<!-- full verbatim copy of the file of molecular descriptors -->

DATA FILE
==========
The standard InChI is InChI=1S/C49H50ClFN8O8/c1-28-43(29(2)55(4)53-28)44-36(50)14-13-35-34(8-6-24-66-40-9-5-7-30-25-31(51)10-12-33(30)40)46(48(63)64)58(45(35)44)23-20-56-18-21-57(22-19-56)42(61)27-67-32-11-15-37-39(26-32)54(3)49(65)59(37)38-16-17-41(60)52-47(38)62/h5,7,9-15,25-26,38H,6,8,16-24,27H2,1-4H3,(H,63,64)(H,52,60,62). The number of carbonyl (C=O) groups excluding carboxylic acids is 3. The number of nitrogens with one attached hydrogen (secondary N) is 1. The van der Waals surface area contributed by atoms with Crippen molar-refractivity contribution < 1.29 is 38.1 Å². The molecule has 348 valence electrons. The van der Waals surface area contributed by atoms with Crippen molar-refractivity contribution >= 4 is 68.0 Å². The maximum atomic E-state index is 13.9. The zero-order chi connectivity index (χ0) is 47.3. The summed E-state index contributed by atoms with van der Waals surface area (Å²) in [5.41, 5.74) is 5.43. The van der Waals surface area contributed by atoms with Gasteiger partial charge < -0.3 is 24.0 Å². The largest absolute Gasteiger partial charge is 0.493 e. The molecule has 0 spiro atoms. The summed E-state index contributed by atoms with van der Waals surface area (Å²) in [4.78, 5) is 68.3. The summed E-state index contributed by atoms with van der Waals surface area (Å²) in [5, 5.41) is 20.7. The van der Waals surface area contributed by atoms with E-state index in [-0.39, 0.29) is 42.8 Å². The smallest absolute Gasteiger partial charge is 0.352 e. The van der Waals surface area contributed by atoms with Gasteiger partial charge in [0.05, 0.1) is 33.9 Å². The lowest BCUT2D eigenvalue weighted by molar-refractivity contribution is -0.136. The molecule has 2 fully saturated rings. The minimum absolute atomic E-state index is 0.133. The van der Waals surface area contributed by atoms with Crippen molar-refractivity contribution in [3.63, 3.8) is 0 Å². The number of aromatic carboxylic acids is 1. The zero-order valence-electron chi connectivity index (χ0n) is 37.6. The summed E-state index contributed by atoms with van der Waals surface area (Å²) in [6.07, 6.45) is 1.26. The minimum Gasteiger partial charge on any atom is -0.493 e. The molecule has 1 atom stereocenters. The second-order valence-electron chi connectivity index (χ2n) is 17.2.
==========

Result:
The standard InChI is InChI=1S/C49H50ClFN8O8/c1-28-43(29(2)55(4)53-28)44-36(50)14-13-35-34(8-6-24-66-40-9-5-7-30-25-31(51)10-12-33(30)40)46(48(63)64)58(45(35)44)23-20-56-18-21-57(22-19-56)42(61)27-67-32-11-15-37-39(26-32)54(3)49(65)59(37)38-16-17-41(60)52-47(38)62/h5,7,9-15,25-26,38H,6,8,16-24,27H2,1-4H3,(H,63,64)(H,52,60,62). The number of carbonyl (C=O) groups excluding carboxylic acids is 3. The number of nitrogens with one attached hydrogen (secondary N) is 1. The van der Waals surface area contributed by atoms with Crippen molar-refractivity contribution < 1.29 is 38.1 Å². The molecule has 348 valence electrons. The van der Waals surface area contributed by atoms with Crippen molar-refractivity contribution >= 4 is 68.0 Å². The maximum atomic E-state index is 13.9. The zero-order chi connectivity index (χ0) is 47.3. The summed E-state index contributed by atoms with van der Waals surface area (Å²) in [5.41, 5.74) is 5.43. The van der Waals surface area contributed by atoms with Gasteiger partial charge < -0.3 is 24.0 Å². The largest absolute Gasteiger partial charge is 0.493 e. The molecule has 0 spiro atoms. The summed E-state index contributed by atoms with van der Waals surface area (Å²) in [4.78, 5) is 68.3. The summed E-state index contributed by atoms with van der Waals surface area (Å²) in [5, 5.41) is 20.7. The van der Waals surface area contributed by atoms with E-state index in [-0.39, 0.29) is 42.8 Å². The smallest absolute Gasteiger partial charge is 0.352 e. The van der Waals surface area contributed by atoms with Gasteiger partial charge in [0.05, 0.1) is 33.9 Å². The lowest BCUT2D eigenvalue weighted by molar-refractivity contribution is -0.136. The molecule has 2 fully saturated rings. The minimum absolute atomic E-state index is 0.133. The van der Waals surface area contributed by atoms with Crippen molar-refractivity contribution in [3.63, 3.8) is 0 Å². The number of aromatic carboxylic acids is 1. The zero-order valence-electron chi connectivity index (χ0n) is 37.6. The summed E-state index contributed by atoms with van der Waals surface area (Å²) in [6.07, 6.45) is 1.26. The minimum Gasteiger partial charge on any atom is -0.493 e. The molecule has 1 atom stereocenters. The second-order valence-electron chi connectivity index (χ2n) is 17.2.